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SAN FRANCISCO -- The Butch and Sundance of tech ride again, only this time they've come to San Francisco, not Bolivia.
Microsoft and Intel came to town to discuss their partnership, which seemed a little weak a few years back, in the development of Windows 7.
It would be a bit of an understatement to say that Vista's development process was uneven. Just look at the results. For Windows 7, Microsoft (NASDAQ: MSFT) engaged hardware partners, including Intel (NASDAQ: INTC), much sooner. Changes to the architecture, for instance, were made known as far as 18 months in advance, according to Michael Angiulo, general manager of Microsoft's planning and PC ecosystem group.
"We've been working longer throughout the development cycle and have development programs all throughout Intel's platform and have been making decisions based on everyone's best results," Steve Smith, vice president and director of Intel's Digital Enterprise Group, told reporters at today's event.
The two firms emphasized their work on power management and allowing the hardware to get into a low power state, called a C6 power state, and stay there. Using an updated program called Trace, engineers could dig down into an application and into the hardware to determine what was waking the system up from low power states.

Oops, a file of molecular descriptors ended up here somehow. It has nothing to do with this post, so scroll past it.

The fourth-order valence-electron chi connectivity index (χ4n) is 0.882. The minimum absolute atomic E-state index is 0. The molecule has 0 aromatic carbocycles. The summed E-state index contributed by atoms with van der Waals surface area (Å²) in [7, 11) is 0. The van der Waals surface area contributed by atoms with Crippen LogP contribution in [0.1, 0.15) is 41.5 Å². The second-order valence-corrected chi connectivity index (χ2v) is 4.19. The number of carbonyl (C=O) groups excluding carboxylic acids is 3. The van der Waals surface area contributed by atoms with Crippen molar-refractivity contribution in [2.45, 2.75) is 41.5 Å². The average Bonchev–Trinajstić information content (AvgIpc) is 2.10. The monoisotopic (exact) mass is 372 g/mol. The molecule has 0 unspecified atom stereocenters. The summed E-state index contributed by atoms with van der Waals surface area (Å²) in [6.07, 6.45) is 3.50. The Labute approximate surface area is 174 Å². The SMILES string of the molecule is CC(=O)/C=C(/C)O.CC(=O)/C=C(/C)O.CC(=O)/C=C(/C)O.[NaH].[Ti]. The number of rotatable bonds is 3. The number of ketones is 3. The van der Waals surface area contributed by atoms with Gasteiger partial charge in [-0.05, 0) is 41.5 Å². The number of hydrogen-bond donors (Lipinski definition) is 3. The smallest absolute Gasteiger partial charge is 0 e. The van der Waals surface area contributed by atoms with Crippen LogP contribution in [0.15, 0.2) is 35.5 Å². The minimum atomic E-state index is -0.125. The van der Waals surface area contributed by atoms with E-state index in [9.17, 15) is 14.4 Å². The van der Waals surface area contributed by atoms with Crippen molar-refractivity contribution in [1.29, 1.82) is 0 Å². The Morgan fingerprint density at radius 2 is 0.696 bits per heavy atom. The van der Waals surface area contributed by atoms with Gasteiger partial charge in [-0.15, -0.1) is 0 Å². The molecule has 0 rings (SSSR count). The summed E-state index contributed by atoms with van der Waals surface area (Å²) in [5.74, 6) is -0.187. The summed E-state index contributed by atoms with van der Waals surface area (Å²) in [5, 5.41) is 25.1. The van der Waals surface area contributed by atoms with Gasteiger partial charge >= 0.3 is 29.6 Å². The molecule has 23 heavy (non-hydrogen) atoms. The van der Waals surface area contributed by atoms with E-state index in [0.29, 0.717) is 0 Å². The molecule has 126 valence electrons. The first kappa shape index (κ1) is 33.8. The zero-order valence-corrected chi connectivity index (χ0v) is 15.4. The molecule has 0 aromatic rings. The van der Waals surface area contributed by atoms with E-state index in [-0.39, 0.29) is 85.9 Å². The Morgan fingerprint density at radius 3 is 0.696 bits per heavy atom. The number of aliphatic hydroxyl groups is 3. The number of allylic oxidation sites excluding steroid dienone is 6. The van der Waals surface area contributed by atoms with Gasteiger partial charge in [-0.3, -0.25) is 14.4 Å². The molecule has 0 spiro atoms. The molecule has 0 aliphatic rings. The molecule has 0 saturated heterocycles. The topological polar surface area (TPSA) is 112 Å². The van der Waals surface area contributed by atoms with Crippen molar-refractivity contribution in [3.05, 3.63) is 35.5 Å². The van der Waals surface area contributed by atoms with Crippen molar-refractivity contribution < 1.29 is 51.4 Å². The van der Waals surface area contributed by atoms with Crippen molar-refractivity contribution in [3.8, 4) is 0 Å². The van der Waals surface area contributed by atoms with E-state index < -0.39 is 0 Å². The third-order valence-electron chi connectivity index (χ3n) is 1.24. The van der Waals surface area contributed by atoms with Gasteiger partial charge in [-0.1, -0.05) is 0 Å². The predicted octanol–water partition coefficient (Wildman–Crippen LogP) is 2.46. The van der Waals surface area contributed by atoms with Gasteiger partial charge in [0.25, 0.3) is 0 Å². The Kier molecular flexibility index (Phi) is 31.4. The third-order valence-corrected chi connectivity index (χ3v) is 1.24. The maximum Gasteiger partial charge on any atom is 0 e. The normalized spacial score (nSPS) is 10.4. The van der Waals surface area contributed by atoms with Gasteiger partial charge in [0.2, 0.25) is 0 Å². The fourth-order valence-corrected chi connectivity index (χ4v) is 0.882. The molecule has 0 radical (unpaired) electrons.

Among its many problems, Vista was pretty bad when it came to battery life. Intel and Microsoft found that it kept waking from its low power state and never truly stayed asleep very long. The two companies worked together on this electronic sleep apnea and were able to produce longer battery life.
How much is open to question. One demo station showed two identical laptops, and the one running Windows 7 saw a 20 percent battery life gain in DVD playback, according to Ruston Panabaker, principal program manager at Microsoft. However, he declined to state any figures when asked about other lower states and usages.
Windows 7 has a thread scheduler to optimize the use of hyperthreading. It intelligently recognizes which systems have hyperthreading and schedules for performance and thread management accordingly. It also recognizes hyperthreads and physical threads to make decisions, and will migrate threads to an available core at the appropriate time when necessary.
Windows 7 will also support the AES encryption (define) instructions that will be in Westmere, the next iteration of Intel's Nehalem architecture. A benchmark showed how much of a difference in speed the AES can make. A benchmark with AES encryption turned off ran at 286 Mbps, while the AES-enabled benchmark ran at 3.25 Gbps per second.
Other features for Windows 7 include the Windows XP virtual mode, tools for parallelism to do development for multi-threading and DirectX 11 support. One new API in DirectX 11 is DirectCompute, which allows software developers to write code to offload certain tasks to the GPU.
Windows 7 is due to ship Oct. 22.
Intel is due to hold its annual Intel Developer Forum in San Francisco on Sept. 22, where a number of sessions dedicated to Windows 7 are scheduled, including a talk by systems internals expert Mark Russinovich.
Article courtesy of InternetNews.com.